“Let not your hearts be troubled. Believe in God; believe also in me. In my Father’s house are many rooms. If it were not so would I have told you that I go to prepare a place for you? And if I go and prepare a place for you, I will come again and will take you to myself, that where I am you may be also. And you know the way to where I am going.”
“Whatever you ask in my name this I will do, that the Father may be glorified in the Son. If you ask me anything in my name, I will do it. If you love me, you will keep my commandments. And I will ask the Father, and he will give you another Helper, to be with you forever, even the Spirit of truth, whom the world cannot receive, because it neither sees him or knows him. You know him, for he dwells with you and will be in you.”
Jesus is speaking here to troubled hearts. His disciples are about to face the darkest hour of their lives and so is He. He is going to be tried and crucified, also he is going to come under a tsunami of divine wrath. I find it amazing that Jesus, knowing that the cross is just around the corner isn’t talking so much about himself or his future sufferings or pains. He is focusing upon his disciple friends. Personal trials and afflictions can be so self-absorbing, they can drive us into ourselves. But not Jesus, he is thinking about them. He wants to comfort them, help them, and bring consolation to them. So what does he do? You could say he opens up His Bible and begins to preach to them and teach them. I think it is the most comforting, the most encouraging sermon in the whole of Scripture. It is jam packed with encouragements, comforts, blessings, and privileges that belong to every child of God. When you are down and discouraged this might be a good portion of Scripture to go to. He gives them the hope of heaven, the assurance of answered prayer, the promise of peace. He tells them that he loves them and he is going to lay down his life for them. He mentions that word friend, He calls them his friends three times. He promises joy and a life of fruitfulness if they abide in him. There you have sort of a synopsis of comfort after comfort, consolation after consolation.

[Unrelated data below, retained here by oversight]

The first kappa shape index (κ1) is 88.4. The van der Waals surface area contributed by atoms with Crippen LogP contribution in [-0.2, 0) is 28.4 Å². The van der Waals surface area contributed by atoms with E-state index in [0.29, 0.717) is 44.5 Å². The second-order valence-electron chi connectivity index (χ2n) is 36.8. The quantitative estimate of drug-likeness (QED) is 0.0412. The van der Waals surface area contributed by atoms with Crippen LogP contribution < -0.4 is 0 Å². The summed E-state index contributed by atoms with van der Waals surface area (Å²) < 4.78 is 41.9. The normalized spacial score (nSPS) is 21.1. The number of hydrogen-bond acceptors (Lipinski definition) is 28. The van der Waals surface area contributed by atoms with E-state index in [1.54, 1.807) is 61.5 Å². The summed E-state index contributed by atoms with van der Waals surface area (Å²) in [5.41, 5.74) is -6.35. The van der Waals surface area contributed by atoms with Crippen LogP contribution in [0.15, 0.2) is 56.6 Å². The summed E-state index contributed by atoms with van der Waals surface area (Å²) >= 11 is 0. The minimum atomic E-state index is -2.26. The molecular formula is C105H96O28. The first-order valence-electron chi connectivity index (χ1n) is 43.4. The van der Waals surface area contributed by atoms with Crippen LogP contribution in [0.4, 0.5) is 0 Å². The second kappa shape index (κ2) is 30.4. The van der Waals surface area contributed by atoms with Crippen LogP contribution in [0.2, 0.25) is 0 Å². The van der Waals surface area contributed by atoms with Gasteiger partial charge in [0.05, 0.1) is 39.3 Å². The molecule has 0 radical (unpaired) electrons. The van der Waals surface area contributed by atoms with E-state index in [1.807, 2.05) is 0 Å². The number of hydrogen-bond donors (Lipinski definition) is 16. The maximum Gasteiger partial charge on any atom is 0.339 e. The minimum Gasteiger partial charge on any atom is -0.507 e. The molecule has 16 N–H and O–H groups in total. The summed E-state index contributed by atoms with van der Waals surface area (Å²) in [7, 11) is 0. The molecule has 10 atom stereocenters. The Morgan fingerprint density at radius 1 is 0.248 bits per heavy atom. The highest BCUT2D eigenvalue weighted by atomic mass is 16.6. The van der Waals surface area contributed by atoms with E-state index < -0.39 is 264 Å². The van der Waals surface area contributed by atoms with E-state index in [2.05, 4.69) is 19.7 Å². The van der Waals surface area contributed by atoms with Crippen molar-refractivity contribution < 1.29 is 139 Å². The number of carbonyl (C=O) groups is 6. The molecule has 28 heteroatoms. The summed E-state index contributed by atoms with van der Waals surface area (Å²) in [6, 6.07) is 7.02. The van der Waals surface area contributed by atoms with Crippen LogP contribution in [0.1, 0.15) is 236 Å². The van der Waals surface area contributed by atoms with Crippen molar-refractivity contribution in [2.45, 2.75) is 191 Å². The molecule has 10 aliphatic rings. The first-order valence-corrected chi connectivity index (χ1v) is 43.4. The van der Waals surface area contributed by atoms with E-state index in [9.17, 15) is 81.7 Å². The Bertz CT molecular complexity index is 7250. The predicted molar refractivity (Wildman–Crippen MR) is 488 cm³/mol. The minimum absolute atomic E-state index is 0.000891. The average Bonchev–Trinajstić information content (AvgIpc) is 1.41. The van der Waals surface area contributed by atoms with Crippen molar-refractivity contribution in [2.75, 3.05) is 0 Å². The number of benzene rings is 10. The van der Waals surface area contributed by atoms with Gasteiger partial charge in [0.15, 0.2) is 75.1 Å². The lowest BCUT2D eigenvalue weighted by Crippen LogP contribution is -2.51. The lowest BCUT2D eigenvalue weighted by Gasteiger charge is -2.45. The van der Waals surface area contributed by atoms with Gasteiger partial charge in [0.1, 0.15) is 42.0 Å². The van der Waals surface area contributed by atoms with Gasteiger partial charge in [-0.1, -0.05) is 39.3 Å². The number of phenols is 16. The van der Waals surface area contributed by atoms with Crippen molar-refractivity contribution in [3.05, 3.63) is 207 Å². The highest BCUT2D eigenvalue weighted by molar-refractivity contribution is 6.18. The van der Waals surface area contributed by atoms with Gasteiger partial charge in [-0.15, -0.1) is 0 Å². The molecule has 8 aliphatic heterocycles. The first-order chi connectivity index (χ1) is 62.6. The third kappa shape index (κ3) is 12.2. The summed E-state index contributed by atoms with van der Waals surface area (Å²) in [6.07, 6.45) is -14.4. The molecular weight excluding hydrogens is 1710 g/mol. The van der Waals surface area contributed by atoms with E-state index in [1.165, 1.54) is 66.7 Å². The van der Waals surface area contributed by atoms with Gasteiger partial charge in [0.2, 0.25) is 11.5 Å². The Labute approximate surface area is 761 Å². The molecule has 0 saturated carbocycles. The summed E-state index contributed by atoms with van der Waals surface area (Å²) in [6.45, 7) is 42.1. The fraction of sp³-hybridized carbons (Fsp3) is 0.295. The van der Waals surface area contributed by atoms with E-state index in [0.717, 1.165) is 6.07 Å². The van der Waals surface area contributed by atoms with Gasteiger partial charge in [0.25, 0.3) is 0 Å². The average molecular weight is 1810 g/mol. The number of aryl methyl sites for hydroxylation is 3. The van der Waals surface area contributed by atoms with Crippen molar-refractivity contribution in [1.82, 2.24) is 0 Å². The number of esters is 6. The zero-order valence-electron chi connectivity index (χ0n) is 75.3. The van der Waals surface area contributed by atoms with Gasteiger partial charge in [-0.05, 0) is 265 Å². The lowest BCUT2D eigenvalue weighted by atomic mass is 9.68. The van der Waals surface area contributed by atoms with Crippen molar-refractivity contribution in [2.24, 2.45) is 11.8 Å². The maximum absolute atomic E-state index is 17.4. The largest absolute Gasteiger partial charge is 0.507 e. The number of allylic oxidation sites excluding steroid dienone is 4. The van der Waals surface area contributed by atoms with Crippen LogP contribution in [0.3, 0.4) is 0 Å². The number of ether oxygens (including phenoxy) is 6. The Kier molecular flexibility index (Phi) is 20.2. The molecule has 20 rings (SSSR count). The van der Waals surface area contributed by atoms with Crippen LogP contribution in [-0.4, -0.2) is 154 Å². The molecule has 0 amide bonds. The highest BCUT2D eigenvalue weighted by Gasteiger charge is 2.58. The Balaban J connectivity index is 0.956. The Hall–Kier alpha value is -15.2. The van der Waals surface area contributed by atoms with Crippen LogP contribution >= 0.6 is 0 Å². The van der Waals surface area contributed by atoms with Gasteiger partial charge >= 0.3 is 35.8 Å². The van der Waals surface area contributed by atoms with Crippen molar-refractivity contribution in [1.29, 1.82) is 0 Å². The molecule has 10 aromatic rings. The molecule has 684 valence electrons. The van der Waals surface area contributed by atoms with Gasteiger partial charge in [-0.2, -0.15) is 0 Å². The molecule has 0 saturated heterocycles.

Jesus also weaves in the doctrine of the Trinity. He mentions the Father 50+ times; He mentions the Holy Spirit 10-15 times; He mentions himself some 50+ times. He refers to himself as the Son at least five times. He gives a stunning exposition of the doctrine of the Trinity. There are two other places where the doctrine of the Trinity is opened up in a very definitive way, Romans 8 and Ephesians 1. If you read these three passages you will find that all three persons of the Trinity are actively engaged in our salvation. The Father planned and authored our salvation; the Son, Jesus, accomplishes our salvation; and the Spirit applies our salvation. So there is no salvation apart from a three person God at work. The gospel demands the Trinity. Here is how the Trinity has been stated in simple terms. It is a complex truth that none of us will ever fully understand, but here are seven propositions: God the Father is God; God the Son is God; God the Holy Spirit is God; the Father is not the Son; the Son is not the Spirit; the Spirit is not the Father; there is only one God. There is one God, three persons, co-eternal and co-equal. You need all three persons when it comes to salvation and when it comes to prayer. When we go to the throne of grace we shouldn’t forget the three persons of the Trinity. It shouldn’t be a Jesus only prayer, (not that it is wrong to focus on Jesus or the Father sometimes). There should be a self-consciousness that we are praying to a Triune God. When we come to the throne of grace this should be one of the most thrilling things for us that we come to talk to a three-person God. The Spirit hears, the Spirit speaks, the Father hears, the Father speaks, and so does the Son. We have a father who loved us from all eternity; a father who loves to answer our prayers when we pray in the name of His Son. Jesus said, “Whatever you ask in my Father’s name it will be granted to you.” He is a father who loves to answer our prayers that are Holy Spirit engineered or inspired by the spirit of adoption. We cry out, “Abba Father,” by a spirit of adoption. We are coming to a Father, to a Savior, the great high priest who sympathizes with all of our weaknesses. He knows us better than anyone else, and we have the Helper or the Comforter who is to help us in our prayers.
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